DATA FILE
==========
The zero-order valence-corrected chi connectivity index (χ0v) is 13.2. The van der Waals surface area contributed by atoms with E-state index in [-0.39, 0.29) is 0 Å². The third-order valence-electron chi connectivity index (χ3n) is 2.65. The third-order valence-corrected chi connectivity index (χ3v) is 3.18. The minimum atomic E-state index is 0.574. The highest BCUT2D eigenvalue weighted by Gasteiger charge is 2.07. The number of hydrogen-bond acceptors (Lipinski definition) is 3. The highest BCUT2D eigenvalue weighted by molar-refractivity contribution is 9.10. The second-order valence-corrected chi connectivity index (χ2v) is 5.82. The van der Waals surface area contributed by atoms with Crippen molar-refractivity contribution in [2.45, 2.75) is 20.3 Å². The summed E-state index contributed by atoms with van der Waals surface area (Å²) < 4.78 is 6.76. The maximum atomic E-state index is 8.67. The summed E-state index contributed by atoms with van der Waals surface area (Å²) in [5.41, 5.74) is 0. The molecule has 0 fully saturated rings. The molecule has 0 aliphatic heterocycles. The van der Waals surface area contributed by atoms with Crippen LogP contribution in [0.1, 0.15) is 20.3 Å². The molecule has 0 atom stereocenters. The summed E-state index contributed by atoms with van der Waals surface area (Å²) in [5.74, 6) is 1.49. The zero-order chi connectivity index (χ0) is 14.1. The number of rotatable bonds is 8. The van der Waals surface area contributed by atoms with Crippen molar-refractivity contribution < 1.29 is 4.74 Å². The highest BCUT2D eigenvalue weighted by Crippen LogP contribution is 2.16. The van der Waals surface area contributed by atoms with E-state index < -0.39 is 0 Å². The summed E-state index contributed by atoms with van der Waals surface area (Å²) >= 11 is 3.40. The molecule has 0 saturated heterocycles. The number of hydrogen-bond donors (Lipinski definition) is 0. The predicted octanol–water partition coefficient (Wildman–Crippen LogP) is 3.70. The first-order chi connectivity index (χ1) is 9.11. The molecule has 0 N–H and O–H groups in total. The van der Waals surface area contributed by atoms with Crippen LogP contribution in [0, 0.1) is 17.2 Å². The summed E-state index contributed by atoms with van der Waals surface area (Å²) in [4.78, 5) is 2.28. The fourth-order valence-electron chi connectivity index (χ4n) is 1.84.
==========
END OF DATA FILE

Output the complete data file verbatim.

The zero-order valence-corrected chi connectivity index (χ0v) is 13.2. The van der Waals surface area contributed by atoms with E-state index in [-0.39, 0.29) is 0 Å². The third-order valence-electron chi connectivity index (χ3n) is 2.65. The third-order valence-corrected chi connectivity index (χ3v) is 3.18. The minimum atomic E-state index is 0.574. The highest BCUT2D eigenvalue weighted by Gasteiger charge is 2.07. The number of hydrogen-bond acceptors (Lipinski definition) is 3. The highest BCUT2D eigenvalue weighted by molar-refractivity contribution is 9.10. The second-order valence-corrected chi connectivity index (χ2v) is 5.82. The van der Waals surface area contributed by atoms with Crippen molar-refractivity contribution in [2.45, 2.75) is 20.3 Å². The summed E-state index contributed by atoms with van der Waals surface area (Å²) < 4.78 is 6.76. The maximum atomic E-state index is 8.67. The summed E-state index contributed by atoms with van der Waals surface area (Å²) in [5.41, 5.74) is 0. The molecule has 0 fully saturated rings. The molecule has 0 aliphatic heterocycles. The van der Waals surface area contributed by atoms with Crippen LogP contribution in [0.1, 0.15) is 20.3 Å². The molecule has 0 atom stereocenters. The summed E-state index contributed by atoms with van der Waals surface area (Å²) in [5.74, 6) is 1.49. The zero-order chi connectivity index (χ0) is 14.1. The number of rotatable bonds is 8. The van der Waals surface area contributed by atoms with Crippen molar-refractivity contribution < 1.29 is 4.74 Å². The highest BCUT2D eigenvalue weighted by Crippen LogP contribution is 2.16. The van der Waals surface area contributed by atoms with E-state index < -0.39 is 0 Å². The summed E-state index contributed by atoms with van der Waals surface area (Å²) >= 11 is 3.40. The molecule has 0 saturated heterocycles. The number of hydrogen-bond donors (Lipinski definition) is 0. The predicted octanol–water partition coefficient (Wildman–Crippen LogP) is 3.70. The first-order chi connectivity index (χ1) is 9.11. The molecule has 0 N–H and O–H groups in total. The van der Waals surface area contributed by atoms with Crippen LogP contribution in [0, 0.1) is 17.2 Å². The summed E-state index contributed by atoms with van der Waals surface area (Å²) in [4.78, 5) is 2.28. The fourth-order valence-electron chi connectivity index (χ4n) is 1.84.